Given the fact that climate change is a global problem, carbon pricing should ideally be the same across the board – for every company, in every country. As long as full global carbon pricing is not feasible, DNB sees three intermediate steps to improve global pricing.

1) Minimum price agreements between the largest economies

The largest economies can agree on a common minimum price for carbon emissions. With a small number of parties, negotiations are easier than, say, in the context of the Conference of the Parties (COP), because the COP has no less than 197 participants. According to the IMF, an agreement between only China, the United States, India and the EU would cover 63% of projected global emissions in 2030. Parties like the OECD and the IMF have already called for such an agreement.

2) Agreements between countries with existing emissions trading systems

The existing emissions trading systems of different countries can be further integrated. This could level out carbon prices and lead to more efficiency in achieving climate targets. The European Union, China, Canada and South-Korea all have an emissions trading system. Talks are already under way between these parties to better align their systems from a technical perspective, for instance in the manner of measuring emissions.

3) Sector-specific arrangements

For one or a few sectors with high emissions and a relatively limited number of companies, a minimum price for CO2 could be agreed. These could include aviation (1.9% of global carbon emissions) and maritime transport (1.7%). These sectors emit relatively high levels of carbon compared to their size. As aviation and maritime transport tend to involve multiple countries, coordination of taxation is also more obvious here. Moreover, both sectors are relatively easy to tax, partly because the vast majority of carbon emissions are produced by a limited number of companies. A more ambitious agreement could concern the electricity or industrial sectors. Such agreements would be far more intrusive and complex, and are therefore less realistic in the short term.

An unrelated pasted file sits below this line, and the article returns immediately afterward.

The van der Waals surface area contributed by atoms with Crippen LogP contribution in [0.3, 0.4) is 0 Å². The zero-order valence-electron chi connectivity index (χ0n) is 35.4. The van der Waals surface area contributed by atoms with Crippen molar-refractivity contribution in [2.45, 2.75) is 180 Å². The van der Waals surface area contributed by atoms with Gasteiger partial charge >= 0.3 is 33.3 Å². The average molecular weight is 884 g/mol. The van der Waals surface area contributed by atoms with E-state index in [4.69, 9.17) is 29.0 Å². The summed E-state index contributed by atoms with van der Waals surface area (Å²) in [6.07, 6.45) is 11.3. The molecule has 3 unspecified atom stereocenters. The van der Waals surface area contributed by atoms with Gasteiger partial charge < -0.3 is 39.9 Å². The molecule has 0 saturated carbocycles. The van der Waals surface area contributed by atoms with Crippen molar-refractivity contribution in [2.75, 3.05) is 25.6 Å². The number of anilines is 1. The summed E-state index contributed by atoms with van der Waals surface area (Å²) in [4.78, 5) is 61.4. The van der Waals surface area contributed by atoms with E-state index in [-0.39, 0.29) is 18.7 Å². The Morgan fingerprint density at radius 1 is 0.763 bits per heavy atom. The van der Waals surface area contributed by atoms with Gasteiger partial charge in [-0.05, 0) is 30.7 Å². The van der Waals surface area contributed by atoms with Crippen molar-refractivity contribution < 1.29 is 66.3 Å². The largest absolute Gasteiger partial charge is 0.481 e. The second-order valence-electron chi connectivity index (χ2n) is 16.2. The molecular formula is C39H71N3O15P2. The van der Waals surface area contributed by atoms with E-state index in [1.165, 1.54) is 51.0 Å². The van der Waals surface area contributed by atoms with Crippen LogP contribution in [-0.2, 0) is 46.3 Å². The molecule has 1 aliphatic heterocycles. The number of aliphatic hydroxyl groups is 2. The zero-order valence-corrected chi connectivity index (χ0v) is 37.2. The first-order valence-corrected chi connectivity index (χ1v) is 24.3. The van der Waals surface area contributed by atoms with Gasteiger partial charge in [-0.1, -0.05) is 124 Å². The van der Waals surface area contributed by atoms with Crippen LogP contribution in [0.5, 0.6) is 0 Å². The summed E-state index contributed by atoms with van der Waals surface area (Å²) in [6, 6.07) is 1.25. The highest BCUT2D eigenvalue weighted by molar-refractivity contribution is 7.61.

No easy, but necessary choices

None of the above options is simple. They all include important challenges. Firstly, countries must trust each other that the carbon price will be fully implemented and that implementation is properly regulated. Secondly, there is still a big difference between the costs of reducing carbon emissions in different countries. Countries that have already considerably reduced carbon emissions will only have more expensive options, and the same price will have less effect there. Thirdly, there are also large differences in climate ambition between countries: some countries want to reduce emissions much faster than others.

However, better global pricing of carbon emissions would be a major step towards achieving the climate goals. DNB therefore urges the Netherlands to strive for the best attainable result in carbon pricing. An agreement between the largest economies would have the most impact, but a sectoral agreement may be simpler and therefore more feasible. Restitution of funds through general tax rebates can help to create support for these agreements. Each of these solutions requires improved international cooperation and coordination. The G20 could play an important role in this, but possibly also the OECD, if coordination in a G20 context is not yet possible. The Netherlands should take the lead, as our country has previously done for European carbon pricing.